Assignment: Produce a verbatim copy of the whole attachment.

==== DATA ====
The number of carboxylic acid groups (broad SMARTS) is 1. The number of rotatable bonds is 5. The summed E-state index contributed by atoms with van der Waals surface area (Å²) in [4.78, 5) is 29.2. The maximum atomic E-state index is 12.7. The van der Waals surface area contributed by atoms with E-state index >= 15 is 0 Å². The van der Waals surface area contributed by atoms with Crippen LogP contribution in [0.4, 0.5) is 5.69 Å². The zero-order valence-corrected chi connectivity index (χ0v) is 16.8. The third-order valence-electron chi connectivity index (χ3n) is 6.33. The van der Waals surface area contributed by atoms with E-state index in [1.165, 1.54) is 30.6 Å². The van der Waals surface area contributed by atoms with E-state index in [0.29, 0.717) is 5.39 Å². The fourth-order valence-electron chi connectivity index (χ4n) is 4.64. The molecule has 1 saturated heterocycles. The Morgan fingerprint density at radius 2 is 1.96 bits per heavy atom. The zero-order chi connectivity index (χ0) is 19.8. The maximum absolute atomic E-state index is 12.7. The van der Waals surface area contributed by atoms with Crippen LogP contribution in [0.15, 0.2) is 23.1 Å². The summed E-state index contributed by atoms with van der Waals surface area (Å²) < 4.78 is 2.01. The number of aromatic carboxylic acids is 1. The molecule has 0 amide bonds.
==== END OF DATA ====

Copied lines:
The number of carboxylic acid groups (broad SMARTS) is 1. The number of rotatable bonds is 5. The summed E-state index contributed by atoms with van der Waals surface area (Å²) in [4.78, 5) is 29.2. The maximum atomic E-state index is 12.7. The van der Waals surface area contributed by atoms with E-state index >= 15 is 0 Å². The van der Waals surface area contributed by atoms with Crippen LogP contribution in [0.4, 0.5) is 5.69 Å². The zero-order valence-corrected chi connectivity index (χ0v) is 16.8. The third-order valence-electron chi connectivity index (χ3n) is 6.33. The van der Waals surface area contributed by atoms with E-state index in [1.165, 1.54) is 30.6 Å². The van der Waals surface area contributed by atoms with E-state index in [0.29, 0.717) is 5.39 Å². The fourth-order valence-electron chi connectivity index (χ4n) is 4.64. The molecule has 1 saturated heterocycles. The Morgan fingerprint density at radius 2 is 1.96 bits per heavy atom. The zero-order chi connectivity index (χ0) is 19.8. The maximum absolute atomic E-state index is 12.7. The van der Waals surface area contributed by atoms with Crippen LogP contribution in [0.15, 0.2) is 23.1 Å². The summed E-state index contributed by atoms with van der Waals surface area (Å²) < 4.78 is 2.01. The number of aromatic carboxylic acids is 1. The molecule has 0 amide bonds.